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AimTo examine the relationship between social support, safety, healthcare experience and forgone healthcare for Asian secondary school students in New Zealand by unmasking variations in aggregate Asian data.MethodsThe study population included 1,911 Asians (1,272 East Asians and 604 South Asians) from the Youth19 survey. The reference group included 3,053 Pākehā.ResultsWe found disparities in family socioeconomic status (SES), social support, safety in school and neighbourhood, healthcare experience and forgone healthcare between East Asians and South Asians compared to Pākehā. One in five Asians (20%) reported forgone healthcare. Compared to their Pākehā peers (18%), Asian students (AOR=1.18, CI=1.04-1.33) and East Asian students (AOR=1.24, CI=1.06-1.45) were more likely to experience forgone healthcare, but South Asian students were not (AOR=1.05, CI=0.86-1.28). Important unique predictors of forgone healthcare for both East and South Asian students were: being discriminated against by health professionals due to ethnicity, not having a family member to talk about their worries with, and unfair treatment by teachers. Other unique predictors varied: lower community and family SES, not getting enough quality time with family, and being bullied at school were significant predictors for East Asian students; low perceived neighbourhood safety was a predictor for South Asian students.ConclusionsA complicated picture underlies the seemingly positive findings for the overall Asian group. We highlight the importance of disaggregating Asian youth data into East Asian and South Asian, to identify disparities in risk/protective factors and better inform targeted interventions.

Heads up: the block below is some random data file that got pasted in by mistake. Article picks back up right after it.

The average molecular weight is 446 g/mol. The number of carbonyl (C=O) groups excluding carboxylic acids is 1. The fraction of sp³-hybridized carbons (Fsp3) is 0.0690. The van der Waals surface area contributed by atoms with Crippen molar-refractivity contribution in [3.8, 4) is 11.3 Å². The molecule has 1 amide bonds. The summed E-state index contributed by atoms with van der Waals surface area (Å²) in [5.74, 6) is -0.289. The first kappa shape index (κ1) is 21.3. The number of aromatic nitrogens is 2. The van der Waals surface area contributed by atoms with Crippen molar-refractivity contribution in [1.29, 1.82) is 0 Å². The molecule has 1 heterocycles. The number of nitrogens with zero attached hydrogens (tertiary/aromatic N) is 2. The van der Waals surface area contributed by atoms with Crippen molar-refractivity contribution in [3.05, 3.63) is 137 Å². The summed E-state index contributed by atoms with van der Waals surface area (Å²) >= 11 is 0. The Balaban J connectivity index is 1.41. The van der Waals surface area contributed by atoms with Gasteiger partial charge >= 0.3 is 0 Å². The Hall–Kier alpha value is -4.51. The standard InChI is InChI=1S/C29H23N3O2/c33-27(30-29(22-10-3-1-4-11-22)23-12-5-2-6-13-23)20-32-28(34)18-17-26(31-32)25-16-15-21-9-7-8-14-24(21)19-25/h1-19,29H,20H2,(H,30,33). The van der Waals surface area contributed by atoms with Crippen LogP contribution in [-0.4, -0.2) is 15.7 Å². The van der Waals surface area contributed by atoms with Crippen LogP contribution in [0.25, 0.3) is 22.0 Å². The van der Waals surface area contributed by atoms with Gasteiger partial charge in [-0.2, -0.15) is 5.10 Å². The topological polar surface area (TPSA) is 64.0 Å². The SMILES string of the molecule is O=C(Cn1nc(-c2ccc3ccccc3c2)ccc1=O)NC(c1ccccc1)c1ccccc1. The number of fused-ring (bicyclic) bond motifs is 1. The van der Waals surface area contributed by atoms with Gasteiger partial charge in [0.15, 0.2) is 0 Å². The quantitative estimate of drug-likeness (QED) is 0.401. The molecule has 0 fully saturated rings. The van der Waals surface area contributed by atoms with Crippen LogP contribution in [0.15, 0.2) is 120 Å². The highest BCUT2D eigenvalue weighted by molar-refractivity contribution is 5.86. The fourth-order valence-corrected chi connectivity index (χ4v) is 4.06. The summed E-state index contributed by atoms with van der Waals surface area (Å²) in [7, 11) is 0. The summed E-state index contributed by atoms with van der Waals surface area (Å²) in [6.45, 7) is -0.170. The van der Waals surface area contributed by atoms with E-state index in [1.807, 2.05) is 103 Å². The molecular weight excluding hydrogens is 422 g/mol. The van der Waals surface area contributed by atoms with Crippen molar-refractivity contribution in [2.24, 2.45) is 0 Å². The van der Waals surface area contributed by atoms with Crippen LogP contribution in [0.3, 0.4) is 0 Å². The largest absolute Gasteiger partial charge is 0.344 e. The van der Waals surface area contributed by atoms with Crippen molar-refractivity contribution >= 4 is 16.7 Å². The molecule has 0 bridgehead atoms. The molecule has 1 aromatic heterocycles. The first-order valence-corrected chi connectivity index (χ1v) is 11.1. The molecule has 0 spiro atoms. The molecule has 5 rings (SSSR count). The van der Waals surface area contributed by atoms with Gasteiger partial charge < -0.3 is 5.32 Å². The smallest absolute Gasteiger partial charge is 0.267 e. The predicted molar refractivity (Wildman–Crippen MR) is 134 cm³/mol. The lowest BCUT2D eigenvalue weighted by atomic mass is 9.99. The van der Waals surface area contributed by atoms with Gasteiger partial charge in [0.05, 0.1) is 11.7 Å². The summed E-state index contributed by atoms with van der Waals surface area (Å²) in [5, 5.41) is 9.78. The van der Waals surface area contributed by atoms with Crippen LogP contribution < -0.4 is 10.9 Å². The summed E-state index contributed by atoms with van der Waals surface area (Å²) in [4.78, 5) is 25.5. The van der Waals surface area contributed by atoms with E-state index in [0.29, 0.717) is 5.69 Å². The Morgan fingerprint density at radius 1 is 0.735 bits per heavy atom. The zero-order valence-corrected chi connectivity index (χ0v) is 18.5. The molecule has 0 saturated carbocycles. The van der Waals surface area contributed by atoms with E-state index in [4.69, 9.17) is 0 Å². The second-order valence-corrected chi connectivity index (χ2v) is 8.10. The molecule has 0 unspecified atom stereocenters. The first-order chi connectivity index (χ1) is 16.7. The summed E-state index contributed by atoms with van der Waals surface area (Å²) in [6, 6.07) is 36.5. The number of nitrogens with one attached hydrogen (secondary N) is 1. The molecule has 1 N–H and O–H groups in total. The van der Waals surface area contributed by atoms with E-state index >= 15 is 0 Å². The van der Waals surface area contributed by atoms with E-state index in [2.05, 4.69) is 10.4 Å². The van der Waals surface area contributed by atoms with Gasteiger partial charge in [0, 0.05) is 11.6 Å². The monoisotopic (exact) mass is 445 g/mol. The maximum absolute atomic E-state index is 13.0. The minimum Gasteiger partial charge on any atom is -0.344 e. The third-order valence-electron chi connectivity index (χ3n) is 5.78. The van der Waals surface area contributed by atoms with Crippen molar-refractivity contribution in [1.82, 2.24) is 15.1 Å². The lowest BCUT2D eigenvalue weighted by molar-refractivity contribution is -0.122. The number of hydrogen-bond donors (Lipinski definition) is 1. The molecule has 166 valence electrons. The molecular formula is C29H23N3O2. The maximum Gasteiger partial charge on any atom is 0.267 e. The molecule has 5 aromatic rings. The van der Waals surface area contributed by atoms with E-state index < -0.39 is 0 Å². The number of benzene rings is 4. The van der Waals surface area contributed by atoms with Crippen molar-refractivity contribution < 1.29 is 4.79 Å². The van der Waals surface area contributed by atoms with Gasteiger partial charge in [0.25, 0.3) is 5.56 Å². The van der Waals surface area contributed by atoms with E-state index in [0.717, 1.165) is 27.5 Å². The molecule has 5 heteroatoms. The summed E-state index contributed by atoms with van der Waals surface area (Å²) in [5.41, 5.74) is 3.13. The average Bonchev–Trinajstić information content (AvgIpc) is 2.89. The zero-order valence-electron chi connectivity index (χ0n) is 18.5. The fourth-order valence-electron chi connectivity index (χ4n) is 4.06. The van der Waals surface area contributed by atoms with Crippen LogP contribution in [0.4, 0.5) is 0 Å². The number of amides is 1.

Journal article


The New Zealand medical journal

Publication Date





63 - 80


Associate Professor, Section of Epidemiology and Biostatistics, The University of Auckland, Auckland, New Zealand.


Humans, Social Class, Adolescent, Delivery of Health Care, New Zealand, Ethnicity, Asians